Archbishop of Westminster

Midnight Mass at Westminster Cathedral

In his homily for Westminster Cathedral's Christmas 2009 Midnight Mass, Archbishop Vincent Nichols has questioned the wisdom of the world that tells us happiness comes from wealth, status, celebrity and how we are regarded by society.

At the Midnight Mass at Westminster Cathedral, which was shown  live on BBC- 1 television, prayers were offered for the people of Bethlehem, living under harsh security conditions in Jesus’ birthplace, and for those serving in our armed forces in Iraq and Afghanistan.

Full text of Archbishop Vincent Nichols' Homily

‘Glory to God on high and peace to all people on earth!’

This is my Christmas greeting to you and to all sharing in the Mass on television.

A Happy Christmas!

Yes, indeed, we are filled at this moment with peace and happiness, enhanced by the beauty of this liturgy and by memories of goodness.

But will it last? Realistically we know that happiness and peace are difficult to sustain beyond such moments as this. More often we feel pressurised, discontented or troubled. Perhaps sustaining happiness in our lives is an art we have lost.

Yet this is our Christmas greeting: that the child born in a stable in Bethlehem is the source of our happiness.

What a paradox!

The wisdom of our world tells us that happiness comes with success or pre-eminence in our chosen field, with wealth whether through enterprise or the Lottery, or with celebrity status, even the fleeting status of TV fame. Happiness, we are told, comes from the way in which we are regarded by society.

Yet, in our hearts, we know this is not so, even while being tempted to follow such siren voices. We know that our happiness lies much closer to home: in our steady relationships of friendship and love: in family and community.

Taking this path leads us to a much firmer grasp of true happiness. Slowly we learn what our priorities must be if our desire for happiness is to be fulfilled. And the crib, the stable of Bethlehem, spells out those lessons with the clarity of a star shining in the cold night air.

Let us look and see.

Here is a truly human family: Mary, Joseph and the child Jesus. Here is a loving, committed couple, sharing side by side both adversity and joy. This is the first source of happiness: faithful, persevering love which bears its fruit through self-sacrifice.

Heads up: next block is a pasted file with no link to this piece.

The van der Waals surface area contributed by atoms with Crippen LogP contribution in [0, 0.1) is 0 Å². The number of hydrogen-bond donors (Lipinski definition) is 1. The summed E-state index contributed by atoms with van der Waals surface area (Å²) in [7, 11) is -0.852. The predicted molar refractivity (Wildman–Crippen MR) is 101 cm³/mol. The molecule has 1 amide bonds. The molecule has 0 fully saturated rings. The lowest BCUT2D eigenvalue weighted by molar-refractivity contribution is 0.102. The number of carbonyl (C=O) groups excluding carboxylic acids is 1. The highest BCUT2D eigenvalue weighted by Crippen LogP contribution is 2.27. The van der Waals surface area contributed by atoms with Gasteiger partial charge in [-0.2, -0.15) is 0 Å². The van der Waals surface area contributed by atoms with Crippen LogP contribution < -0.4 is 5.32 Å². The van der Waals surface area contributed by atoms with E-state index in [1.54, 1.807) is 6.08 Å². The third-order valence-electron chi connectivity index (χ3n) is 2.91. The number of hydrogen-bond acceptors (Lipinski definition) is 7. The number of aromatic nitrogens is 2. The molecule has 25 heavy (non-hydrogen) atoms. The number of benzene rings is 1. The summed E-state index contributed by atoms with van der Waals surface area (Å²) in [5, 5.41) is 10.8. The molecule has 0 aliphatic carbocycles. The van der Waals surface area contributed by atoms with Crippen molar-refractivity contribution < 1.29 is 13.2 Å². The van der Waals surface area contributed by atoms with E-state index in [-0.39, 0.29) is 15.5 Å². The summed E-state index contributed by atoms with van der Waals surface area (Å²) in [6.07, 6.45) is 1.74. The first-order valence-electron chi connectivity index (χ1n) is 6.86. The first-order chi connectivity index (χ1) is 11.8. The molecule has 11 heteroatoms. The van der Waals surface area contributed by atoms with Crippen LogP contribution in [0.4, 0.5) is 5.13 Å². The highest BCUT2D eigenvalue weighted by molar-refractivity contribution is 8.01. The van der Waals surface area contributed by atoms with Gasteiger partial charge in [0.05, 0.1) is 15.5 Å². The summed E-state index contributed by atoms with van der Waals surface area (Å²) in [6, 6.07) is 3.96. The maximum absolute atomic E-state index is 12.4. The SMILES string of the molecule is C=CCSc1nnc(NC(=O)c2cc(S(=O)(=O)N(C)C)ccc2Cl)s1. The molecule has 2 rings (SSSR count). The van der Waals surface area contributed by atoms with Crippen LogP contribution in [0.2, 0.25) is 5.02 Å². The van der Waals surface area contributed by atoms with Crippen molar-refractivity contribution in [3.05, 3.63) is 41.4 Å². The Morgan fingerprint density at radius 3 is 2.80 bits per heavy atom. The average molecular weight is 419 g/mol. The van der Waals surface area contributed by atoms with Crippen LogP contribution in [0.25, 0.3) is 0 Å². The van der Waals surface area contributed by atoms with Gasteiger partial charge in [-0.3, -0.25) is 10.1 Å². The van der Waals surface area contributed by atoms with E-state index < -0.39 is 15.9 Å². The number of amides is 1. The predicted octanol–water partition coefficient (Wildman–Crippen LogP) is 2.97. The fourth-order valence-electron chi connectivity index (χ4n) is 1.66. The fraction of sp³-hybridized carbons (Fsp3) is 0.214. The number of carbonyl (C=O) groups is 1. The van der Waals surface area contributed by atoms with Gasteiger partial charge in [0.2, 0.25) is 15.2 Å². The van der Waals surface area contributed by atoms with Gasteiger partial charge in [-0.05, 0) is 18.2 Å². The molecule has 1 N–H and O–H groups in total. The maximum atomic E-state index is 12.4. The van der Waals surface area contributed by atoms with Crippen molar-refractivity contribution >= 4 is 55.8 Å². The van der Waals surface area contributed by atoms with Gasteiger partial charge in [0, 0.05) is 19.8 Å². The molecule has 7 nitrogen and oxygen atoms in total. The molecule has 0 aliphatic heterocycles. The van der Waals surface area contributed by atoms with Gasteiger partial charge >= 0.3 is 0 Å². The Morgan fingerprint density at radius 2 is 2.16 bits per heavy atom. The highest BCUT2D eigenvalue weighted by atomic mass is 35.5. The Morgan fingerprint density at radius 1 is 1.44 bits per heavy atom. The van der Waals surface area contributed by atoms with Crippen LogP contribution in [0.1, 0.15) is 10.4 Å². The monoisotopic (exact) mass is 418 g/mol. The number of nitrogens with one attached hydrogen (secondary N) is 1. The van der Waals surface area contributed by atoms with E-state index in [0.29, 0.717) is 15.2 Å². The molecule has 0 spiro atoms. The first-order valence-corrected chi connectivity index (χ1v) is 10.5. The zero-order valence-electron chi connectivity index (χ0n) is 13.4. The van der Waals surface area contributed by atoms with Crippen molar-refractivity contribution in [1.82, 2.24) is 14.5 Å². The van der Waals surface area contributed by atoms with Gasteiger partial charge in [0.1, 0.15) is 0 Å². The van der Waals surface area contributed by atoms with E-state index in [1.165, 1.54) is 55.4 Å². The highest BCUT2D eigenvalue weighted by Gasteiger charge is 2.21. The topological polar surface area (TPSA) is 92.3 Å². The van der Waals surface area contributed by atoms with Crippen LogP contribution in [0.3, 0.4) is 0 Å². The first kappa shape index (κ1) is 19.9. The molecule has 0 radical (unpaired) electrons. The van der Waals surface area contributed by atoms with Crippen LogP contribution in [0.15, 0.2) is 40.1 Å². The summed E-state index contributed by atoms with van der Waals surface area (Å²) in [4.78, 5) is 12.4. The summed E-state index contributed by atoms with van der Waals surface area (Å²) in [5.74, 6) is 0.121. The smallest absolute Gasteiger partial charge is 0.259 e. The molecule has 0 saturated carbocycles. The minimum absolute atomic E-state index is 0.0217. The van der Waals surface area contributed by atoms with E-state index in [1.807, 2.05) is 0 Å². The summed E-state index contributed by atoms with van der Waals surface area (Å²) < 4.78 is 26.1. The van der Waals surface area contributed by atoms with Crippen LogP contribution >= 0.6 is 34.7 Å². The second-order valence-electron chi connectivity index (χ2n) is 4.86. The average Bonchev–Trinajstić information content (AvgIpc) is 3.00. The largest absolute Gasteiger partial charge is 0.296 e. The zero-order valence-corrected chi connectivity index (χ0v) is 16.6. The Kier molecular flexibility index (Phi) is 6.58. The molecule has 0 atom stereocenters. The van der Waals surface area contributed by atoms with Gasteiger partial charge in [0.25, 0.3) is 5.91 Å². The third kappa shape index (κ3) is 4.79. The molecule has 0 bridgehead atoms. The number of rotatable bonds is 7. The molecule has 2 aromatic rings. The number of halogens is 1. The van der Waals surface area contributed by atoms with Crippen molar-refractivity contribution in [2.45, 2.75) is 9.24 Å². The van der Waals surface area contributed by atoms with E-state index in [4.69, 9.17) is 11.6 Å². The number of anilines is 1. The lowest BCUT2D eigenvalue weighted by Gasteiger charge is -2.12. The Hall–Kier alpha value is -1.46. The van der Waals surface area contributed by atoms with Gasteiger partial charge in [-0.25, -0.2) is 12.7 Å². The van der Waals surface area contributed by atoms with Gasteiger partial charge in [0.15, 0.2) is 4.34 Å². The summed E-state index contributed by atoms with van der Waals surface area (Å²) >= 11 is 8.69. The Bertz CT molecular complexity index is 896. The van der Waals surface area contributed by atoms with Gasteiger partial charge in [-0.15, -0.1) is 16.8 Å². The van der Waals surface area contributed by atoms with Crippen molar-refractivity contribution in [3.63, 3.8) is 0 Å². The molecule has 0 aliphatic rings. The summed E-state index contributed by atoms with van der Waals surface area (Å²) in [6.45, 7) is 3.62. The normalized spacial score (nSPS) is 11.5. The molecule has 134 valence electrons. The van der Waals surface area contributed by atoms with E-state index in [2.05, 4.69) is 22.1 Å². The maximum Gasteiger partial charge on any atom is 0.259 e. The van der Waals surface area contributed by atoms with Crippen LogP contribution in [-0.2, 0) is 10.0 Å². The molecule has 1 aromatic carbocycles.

Then there is the child. He is at the heart of this revelation, at the heart of happiness, for in his every word and action he will disclose the truth, not only of God but also of our own humanity.  He is the one at the centre of these celebrations, whose birth we celebrate and whose message we again proclaim.

But there is something to be understood about this child which alone unlocks the door to our true happiness. It is this. He is, in his person, both truly God and truly man. This is the key. Without a firm grasp of this truth we will lose this greatest of all gifts, we will misunderstand the real significance of his message.

If Jesus is indeed God yet not fully man, but simply God in disguise, then his message of God’s loving forgiveness is charming indeed but still out of our reach. If he is not truly human, it does not find a home in our flesh.

If Jesus is indeed truly one of us, truly man, but not true God, then his message of peace and forgiveness may well be humanly inspiring but it lacks the power to change us. For only God can do that.

Only when we grasp that Jesus is truly God and truly man is the gulf between us and God breeched. Then we are no longer on our own.

This is why the heavens rejoiced and the angels sang at his birth! This child is totally unique and his coming a transforming moment. This is God with us, God in our flesh and his message is both true and full of power. It is for us and it can truly change our lives.

This child Jesus must grow. So, too, must his message, within us and in our world. Each of us is called to grow and mature from an infancy of faith into a mature willingness – like Mary’s – to be instruments not of our own ambition, but of God’s will.

This is our struggle, for while we long for peace, there is still conflict within our hearts and our world. Conflicts fill the news, and cause injury and death, to those in Afghanistan and Iraq who are so much in our prayers at this time. While we long for sincerity, there is deceit and duplicity within us and in our society. While we long for a sense of community, so many youngsters resort to gangs and gang violence to bolster their weakened sense of identity. While we long for reconciliation there is still such bitterness in our blood-stream.

But the gift is there: the gift of Christ’s love and forgiveness, to be received on our knees. Then we may grow again.

 

And in that growth lies our true happiness:

A happiness of sincerely serving others;

A happiness of rejoicing with them in shared effort and joy;

A happiness of knowing and offering forgiveness;

A happiness of lasting love which is not afraid of self-sacrifice.

 

This is the happiness open for us on this darkest of nights. Let us rejoice in this gift, accepting it afresh with gratitude and so wish each other a very happy Christmas indeed.

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